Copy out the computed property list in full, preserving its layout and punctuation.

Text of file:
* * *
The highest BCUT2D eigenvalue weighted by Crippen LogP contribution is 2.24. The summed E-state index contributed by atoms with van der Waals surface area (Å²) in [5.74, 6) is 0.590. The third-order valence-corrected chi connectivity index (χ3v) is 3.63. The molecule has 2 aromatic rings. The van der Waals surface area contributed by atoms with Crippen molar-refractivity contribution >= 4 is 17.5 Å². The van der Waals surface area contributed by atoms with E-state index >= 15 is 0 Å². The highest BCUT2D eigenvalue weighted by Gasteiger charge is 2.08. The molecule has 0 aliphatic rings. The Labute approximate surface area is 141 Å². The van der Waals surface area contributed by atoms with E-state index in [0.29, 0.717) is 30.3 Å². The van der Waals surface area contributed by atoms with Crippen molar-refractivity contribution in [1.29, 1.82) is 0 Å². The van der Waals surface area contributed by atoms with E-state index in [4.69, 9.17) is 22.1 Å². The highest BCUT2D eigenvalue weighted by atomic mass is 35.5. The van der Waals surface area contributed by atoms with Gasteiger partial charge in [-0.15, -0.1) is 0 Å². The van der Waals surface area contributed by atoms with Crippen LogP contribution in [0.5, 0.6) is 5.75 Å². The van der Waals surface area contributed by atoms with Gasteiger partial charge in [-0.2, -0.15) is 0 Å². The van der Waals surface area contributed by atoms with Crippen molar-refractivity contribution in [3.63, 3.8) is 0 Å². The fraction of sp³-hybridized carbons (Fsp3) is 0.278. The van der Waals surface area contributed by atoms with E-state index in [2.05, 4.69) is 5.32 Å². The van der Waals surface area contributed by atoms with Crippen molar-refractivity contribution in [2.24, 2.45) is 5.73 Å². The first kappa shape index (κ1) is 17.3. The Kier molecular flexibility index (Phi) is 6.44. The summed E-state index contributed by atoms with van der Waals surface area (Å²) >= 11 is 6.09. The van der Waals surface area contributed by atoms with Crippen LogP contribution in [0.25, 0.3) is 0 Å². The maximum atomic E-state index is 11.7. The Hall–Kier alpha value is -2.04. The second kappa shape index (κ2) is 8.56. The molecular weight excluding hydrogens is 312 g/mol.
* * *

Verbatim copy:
The highest BCUT2D eigenvalue weighted by Crippen LogP contribution is 2.24. The summed E-state index contributed by atoms with van der Waals surface area (Å²) in [5.74, 6) is 0.590. The third-order valence-corrected chi connectivity index (χ3v) is 3.63. The molecule has 2 aromatic rings. The van der Waals surface area contributed by atoms with Crippen molar-refractivity contribution >= 4 is 17.5 Å². The van der Waals surface area contributed by atoms with E-state index >= 15 is 0 Å². The highest BCUT2D eigenvalue weighted by Gasteiger charge is 2.08. The molecule has 0 aliphatic rings. The Labute approximate surface area is 141 Å². The van der Waals surface area contributed by atoms with E-state index in [0.29, 0.717) is 30.3 Å². The van der Waals surface area contributed by atoms with Crippen molar-refractivity contribution in [1.29, 1.82) is 0 Å². The van der Waals surface area contributed by atoms with E-state index in [4.69, 9.17) is 22.1 Å². The highest BCUT2D eigenvalue weighted by atomic mass is 35.5. The van der Waals surface area contributed by atoms with Gasteiger partial charge in [-0.15, -0.1) is 0 Å². The van der Waals surface area contributed by atoms with Crippen LogP contribution in [0.5, 0.6) is 5.75 Å². The van der Waals surface area contributed by atoms with Gasteiger partial charge in [-0.2, -0.15) is 0 Å². The van der Waals surface area contributed by atoms with Crippen molar-refractivity contribution in [3.63, 3.8) is 0 Å². The fraction of sp³-hybridized carbons (Fsp3) is 0.278. The van der Waals surface area contributed by atoms with E-state index in [2.05, 4.69) is 5.32 Å². The van der Waals surface area contributed by atoms with Crippen molar-refractivity contribution in [2.24, 2.45) is 5.73 Å². The first kappa shape index (κ1) is 17.3. The Kier molecular flexibility index (Phi) is 6.44. The summed E-state index contributed by atoms with van der Waals surface area (Å²) >= 11 is 6.09. The van der Waals surface area contributed by atoms with Crippen LogP contribution in [0.25, 0.3) is 0 Å². The maximum atomic E-state index is 11.7. The Hall–Kier alpha value is -2.04. The second kappa shape index (κ2) is 8.56. The molecular weight excluding hydrogens is 312 g/mol.